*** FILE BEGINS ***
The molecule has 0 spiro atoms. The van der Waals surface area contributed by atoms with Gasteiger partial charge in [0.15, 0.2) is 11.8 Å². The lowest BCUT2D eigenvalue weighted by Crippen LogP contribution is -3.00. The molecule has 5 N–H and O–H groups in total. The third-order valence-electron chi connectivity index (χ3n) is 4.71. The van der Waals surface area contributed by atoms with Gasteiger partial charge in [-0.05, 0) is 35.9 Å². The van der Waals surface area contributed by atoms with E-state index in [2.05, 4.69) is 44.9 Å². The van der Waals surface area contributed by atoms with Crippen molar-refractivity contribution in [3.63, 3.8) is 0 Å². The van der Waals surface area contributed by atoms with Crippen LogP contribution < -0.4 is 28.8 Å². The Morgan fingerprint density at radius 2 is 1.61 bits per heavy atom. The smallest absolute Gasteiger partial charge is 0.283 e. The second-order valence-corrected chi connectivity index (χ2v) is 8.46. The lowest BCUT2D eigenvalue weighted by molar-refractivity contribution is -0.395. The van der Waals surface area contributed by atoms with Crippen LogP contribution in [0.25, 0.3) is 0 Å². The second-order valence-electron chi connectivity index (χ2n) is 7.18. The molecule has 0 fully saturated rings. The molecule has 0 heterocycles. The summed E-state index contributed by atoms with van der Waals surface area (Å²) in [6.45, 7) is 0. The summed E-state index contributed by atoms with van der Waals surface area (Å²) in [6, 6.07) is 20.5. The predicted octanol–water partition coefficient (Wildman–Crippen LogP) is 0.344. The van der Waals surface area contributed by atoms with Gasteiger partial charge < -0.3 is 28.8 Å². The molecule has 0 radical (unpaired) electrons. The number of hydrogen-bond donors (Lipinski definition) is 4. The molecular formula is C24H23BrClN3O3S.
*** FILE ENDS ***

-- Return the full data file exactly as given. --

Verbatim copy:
The molecule has 0 spiro atoms. The van der Waals surface area contributed by atoms with Gasteiger partial charge in [0.15, 0.2) is 11.8 Å². The lowest BCUT2D eigenvalue weighted by Crippen LogP contribution is -3.00. The molecule has 5 N–H and O–H groups in total. The third-order valence-electron chi connectivity index (χ3n) is 4.71. The van der Waals surface area contributed by atoms with Gasteiger partial charge in [-0.05, 0) is 35.9 Å². The van der Waals surface area contributed by atoms with E-state index in [2.05, 4.69) is 44.9 Å². The van der Waals surface area contributed by atoms with Crippen molar-refractivity contribution in [3.63, 3.8) is 0 Å². The van der Waals surface area contributed by atoms with Crippen LogP contribution < -0.4 is 28.8 Å². The Morgan fingerprint density at radius 2 is 1.61 bits per heavy atom. The smallest absolute Gasteiger partial charge is 0.283 e. The second-order valence-corrected chi connectivity index (χ2v) is 8.46. The lowest BCUT2D eigenvalue weighted by molar-refractivity contribution is -0.395. The van der Waals surface area contributed by atoms with Crippen LogP contribution in [0.25, 0.3) is 0 Å². The second-order valence-electron chi connectivity index (χ2n) is 7.18. The molecule has 0 fully saturated rings. The molecule has 0 heterocycles. The summed E-state index contributed by atoms with van der Waals surface area (Å²) in [6.45, 7) is 0. The summed E-state index contributed by atoms with van der Waals surface area (Å²) in [6, 6.07) is 20.5. The predicted octanol–water partition coefficient (Wildman–Crippen LogP) is 0.344. The van der Waals surface area contributed by atoms with Gasteiger partial charge < -0.3 is 28.8 Å². The molecule has 0 radical (unpaired) electrons. The number of hydrogen-bond donors (Lipinski definition) is 4. The molecular formula is C24H23BrClN3O3S.